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Pending-home sales unexpectedly slipped 1.5 percent in April compared with March, according to the National Association of Realtors’ Pending Home Sales Index. April’s contract signings to buy existing homes were 2 percent lower than they were a year ago, marking the 16th straight month of annual decreases.

Pending sales are based on contract signings and provide a reliable indicator of future home sales activity. Analysts had expected pending sales to pick up in April as they did in March, but lower mortgage rates aren’t doing enough to entice more buyers off the sidelines.

The benchmark 30-year fixed mortgage rate just slipped to 4.20 percent this week, but the latest mortgage application data show borrowers are pulling back from applying for mortgages, too.

Lawrence Yun, NAR’s chief economist, said in a statement that rising consumer confidence is reason for optimism that sales will turn around in the coming months. However, he points out a key obstacle that could be keeping many buyers on the sidelines.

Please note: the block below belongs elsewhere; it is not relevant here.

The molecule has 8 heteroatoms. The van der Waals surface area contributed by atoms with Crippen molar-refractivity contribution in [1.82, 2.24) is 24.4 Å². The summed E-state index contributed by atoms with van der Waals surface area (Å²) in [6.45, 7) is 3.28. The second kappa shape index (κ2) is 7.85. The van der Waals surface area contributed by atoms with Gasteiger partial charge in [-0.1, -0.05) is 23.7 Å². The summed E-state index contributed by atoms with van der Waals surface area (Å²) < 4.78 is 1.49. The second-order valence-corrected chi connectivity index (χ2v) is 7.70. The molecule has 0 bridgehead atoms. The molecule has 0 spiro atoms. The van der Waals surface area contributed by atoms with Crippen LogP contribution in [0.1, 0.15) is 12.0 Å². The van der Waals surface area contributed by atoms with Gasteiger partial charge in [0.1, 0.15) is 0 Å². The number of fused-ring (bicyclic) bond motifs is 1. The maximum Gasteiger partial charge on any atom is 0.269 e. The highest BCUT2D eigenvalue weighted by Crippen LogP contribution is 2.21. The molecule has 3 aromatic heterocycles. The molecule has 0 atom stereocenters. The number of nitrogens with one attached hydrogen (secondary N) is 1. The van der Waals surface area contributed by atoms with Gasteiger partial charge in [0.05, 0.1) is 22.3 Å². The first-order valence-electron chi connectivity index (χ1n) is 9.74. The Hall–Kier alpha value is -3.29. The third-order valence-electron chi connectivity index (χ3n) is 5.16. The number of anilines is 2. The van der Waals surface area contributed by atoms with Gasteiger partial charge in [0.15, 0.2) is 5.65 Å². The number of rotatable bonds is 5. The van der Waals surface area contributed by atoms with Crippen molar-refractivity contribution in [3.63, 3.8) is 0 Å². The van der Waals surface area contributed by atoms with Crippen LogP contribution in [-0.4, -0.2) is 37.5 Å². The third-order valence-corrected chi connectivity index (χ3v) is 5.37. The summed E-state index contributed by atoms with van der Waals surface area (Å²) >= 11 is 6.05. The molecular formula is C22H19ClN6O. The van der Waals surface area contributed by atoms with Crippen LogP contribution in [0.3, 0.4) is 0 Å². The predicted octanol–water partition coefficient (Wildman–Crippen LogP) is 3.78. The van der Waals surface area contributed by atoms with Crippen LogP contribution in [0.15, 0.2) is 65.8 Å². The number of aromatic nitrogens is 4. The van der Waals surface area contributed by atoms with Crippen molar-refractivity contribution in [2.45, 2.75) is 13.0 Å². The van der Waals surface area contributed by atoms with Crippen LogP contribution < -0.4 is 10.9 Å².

“Home-price appreciation has been the strongest on the lower-end as inventory conditions have been consistently tight on homes priced under $250,000,” Yun said.

Although national home-price growth has cooled considerably in recent months, the relief hasn’t trickled down to entry-level homes that are most in demand among first-time buyers. In April, first-time buyers accounted for 32 percent of existing-home sales, NAR reported.

A shortage of adequate inventory supply is adding to their troubles. Inventory supply for homes priced under $250,000 was at 3.3 months in April, NAR reported. On the flip side, homes priced at $1 million or more had a 8.9-month inventory supply.

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